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Recent Portuguese rulings shed light on taxation of foreign trusts

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Recent Portuguese rulings shed light on taxation of foreign trusts

The Portuguese tax authorities recently published three rulings covering taxation of income derived from foreign fiduciary structures by resident individuals.

The rulings come after the 2015 personal income tax reform that introduced into the Portuguese tax law the concept of fiduciary structures. The tax framework applicable to the income derived by Portuguese resident individuals from fiduciary structures following that reform may be summarised as follows:

  • Ordinary distributions during the lifetime of the fiduciary structure to resident individuals are qualified as investment income (Category E) and subject to tax at a flat rate of 28%. Distributions from fiduciary structures domiciled in blacklisted jurisdictions are taxed at the aggravated rate of 35%.

  • Termination distributions from the fiduciary structure arising from liquidation, revocation or termination of such structure will be qualified as follows:

  • Capital gain or loss (Category G) when derived by the settlor and taxed at a flat rate of 28%. When paid by fiduciary structures domiciled in blacklisted jurisdictions the capital gains are taxed at the aggravated rate of 35%.

  • When distributed to an entitled party other than the settlor (e.g. a beneficiary) it is excluded from taxation under the Personal Income Tax (PIT) Code. Such distribution is qualified under the stamp tax code as a gratuitous transfer of goods potentially subject to a 10% tax rate if falling under the territorial scope of stamp tax.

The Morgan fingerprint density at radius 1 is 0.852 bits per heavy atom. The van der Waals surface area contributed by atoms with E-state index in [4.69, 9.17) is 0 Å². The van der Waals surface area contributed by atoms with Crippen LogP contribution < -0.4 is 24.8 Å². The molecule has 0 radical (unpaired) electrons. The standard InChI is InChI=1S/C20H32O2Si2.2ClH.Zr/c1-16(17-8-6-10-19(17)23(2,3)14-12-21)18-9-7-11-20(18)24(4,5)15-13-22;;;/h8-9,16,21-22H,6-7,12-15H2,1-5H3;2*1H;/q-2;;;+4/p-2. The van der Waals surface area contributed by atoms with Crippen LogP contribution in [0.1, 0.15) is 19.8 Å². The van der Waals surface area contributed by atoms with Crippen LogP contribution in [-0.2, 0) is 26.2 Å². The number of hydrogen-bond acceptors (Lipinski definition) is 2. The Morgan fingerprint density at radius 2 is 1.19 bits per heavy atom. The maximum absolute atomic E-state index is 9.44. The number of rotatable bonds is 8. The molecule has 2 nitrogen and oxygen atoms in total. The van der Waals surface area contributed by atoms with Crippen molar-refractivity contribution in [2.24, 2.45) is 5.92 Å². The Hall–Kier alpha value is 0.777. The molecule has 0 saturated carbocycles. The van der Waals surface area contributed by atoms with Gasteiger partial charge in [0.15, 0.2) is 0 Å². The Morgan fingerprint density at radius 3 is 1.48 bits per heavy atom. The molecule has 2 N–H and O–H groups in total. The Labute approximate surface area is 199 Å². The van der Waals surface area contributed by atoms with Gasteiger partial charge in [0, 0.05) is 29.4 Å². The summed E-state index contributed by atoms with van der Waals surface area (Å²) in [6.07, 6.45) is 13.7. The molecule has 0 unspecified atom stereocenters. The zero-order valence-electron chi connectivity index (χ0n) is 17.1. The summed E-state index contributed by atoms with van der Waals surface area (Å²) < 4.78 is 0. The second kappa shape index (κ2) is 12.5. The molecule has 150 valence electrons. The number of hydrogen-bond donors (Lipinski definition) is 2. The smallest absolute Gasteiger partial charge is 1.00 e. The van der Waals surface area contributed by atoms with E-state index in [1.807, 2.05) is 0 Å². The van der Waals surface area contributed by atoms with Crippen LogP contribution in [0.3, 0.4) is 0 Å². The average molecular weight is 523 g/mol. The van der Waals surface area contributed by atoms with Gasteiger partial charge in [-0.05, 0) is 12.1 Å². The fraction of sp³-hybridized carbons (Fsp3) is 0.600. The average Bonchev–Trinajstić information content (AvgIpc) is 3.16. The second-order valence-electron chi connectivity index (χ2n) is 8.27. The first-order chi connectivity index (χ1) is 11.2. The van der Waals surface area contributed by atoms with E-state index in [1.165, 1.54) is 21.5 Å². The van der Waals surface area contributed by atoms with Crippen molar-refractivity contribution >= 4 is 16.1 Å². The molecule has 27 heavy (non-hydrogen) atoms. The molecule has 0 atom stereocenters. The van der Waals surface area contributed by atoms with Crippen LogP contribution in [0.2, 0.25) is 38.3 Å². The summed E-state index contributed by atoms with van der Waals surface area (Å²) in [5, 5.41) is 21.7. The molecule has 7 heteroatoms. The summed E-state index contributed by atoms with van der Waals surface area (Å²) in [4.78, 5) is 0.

The tax rulings shed some important light on taxation of income paid by fiduciary structures by confirming that:

  • Liquidation distributions from a trust of cash deposited in a Swiss bank to a beneficiary tax resident in Portugal – despite being a triggering event for stamp tax purposes – fall outside the territorial scope of stamp tax. This is because monetary values are deposited in a bank account located outside of Portugal and without headquarters, place of effective management or permanent establishment in Portugal.

  • Liquidation distributions to persons other than the settlor (e.g. a beneficiary) in the framework of the trust termination events are expressly excluded from PIT in Portugal.

  • Liquidation distributions to a Portuguese resident individual who is both settlor and beneficiary of the trust is not a triggering event for stamp tax purposes, as the stamp tax code only refers to distributions to persons other than the settlor (and because they are then subject to PIT).

  • A trustee is not subject to stamp tax on the distributions to beneficiaries in the framework of trust termination events, as the trustee is acting on a fiduciary basis and is not entitled to any amount from the termination of the trust.

The tax rulings constitute a positive step in such a complex field as taxation of foreign trusts. Naturally some points remain unclear, such as the exact scope of the term 'fiduciary structure' and the types of trusts involved, the transfer of assets from the settlor to the trustee, or the residence of trusts and sourcing rules. All this considered, case-by-case analysis is still needed to determine the concrete tax implications of foreign trusts in Portugal.



Tiago Cassiano


António Mendes

Tiago Cassiano Neves ( and António Mendes (


Tel: +351 231 821 200

Fax: +351 231 821 290


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